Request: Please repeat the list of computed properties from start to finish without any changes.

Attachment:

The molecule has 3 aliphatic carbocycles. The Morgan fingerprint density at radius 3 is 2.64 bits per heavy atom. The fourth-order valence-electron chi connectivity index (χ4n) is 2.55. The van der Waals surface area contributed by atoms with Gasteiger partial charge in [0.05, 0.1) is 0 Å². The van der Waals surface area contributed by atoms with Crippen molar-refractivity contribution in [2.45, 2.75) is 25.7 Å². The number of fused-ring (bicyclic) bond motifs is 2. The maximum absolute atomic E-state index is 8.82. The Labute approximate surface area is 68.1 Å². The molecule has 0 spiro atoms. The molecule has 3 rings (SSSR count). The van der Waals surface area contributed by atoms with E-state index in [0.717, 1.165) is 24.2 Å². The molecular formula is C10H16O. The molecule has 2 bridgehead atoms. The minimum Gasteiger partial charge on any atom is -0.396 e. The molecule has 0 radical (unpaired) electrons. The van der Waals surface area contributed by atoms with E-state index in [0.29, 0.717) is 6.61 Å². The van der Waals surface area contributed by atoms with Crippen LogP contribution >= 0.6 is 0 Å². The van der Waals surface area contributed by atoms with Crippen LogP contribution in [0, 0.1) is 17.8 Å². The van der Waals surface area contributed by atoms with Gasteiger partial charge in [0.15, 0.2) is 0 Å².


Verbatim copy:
The molecule has 3 aliphatic carbocycles. The Morgan fingerprint density at radius 3 is 2.64 bits per heavy atom. The fourth-order valence-electron chi connectivity index (χ4n) is 2.55. The van der Waals surface area contributed by atoms with Gasteiger partial charge in [0.05, 0.1) is 0 Å². The van der Waals surface area contributed by atoms with Crippen molar-refractivity contribution in [2.45, 2.75) is 25.7 Å². The number of fused-ring (bicyclic) bond motifs is 2. The maximum absolute atomic E-state index is 8.82. The Labute approximate surface area is 68.1 Å². The molecule has 0 spiro atoms. The molecule has 3 rings (SSSR count). The van der Waals surface area contributed by atoms with E-state index in [0.717, 1.165) is 24.2 Å². The molecular formula is C10H16O. The molecule has 2 bridgehead atoms. The minimum Gasteiger partial charge on any atom is -0.396 e. The molecule has 0 radical (unpaired) electrons. The van der Waals surface area contributed by atoms with E-state index in [0.29, 0.717) is 6.61 Å². The van der Waals surface area contributed by atoms with Crippen LogP contribution >= 0.6 is 0 Å². The van der Waals surface area contributed by atoms with Crippen LogP contribution in [0, 0.1) is 17.8 Å². The van der Waals surface area contributed by atoms with Gasteiger partial charge in [0.15, 0.2) is 0 Å².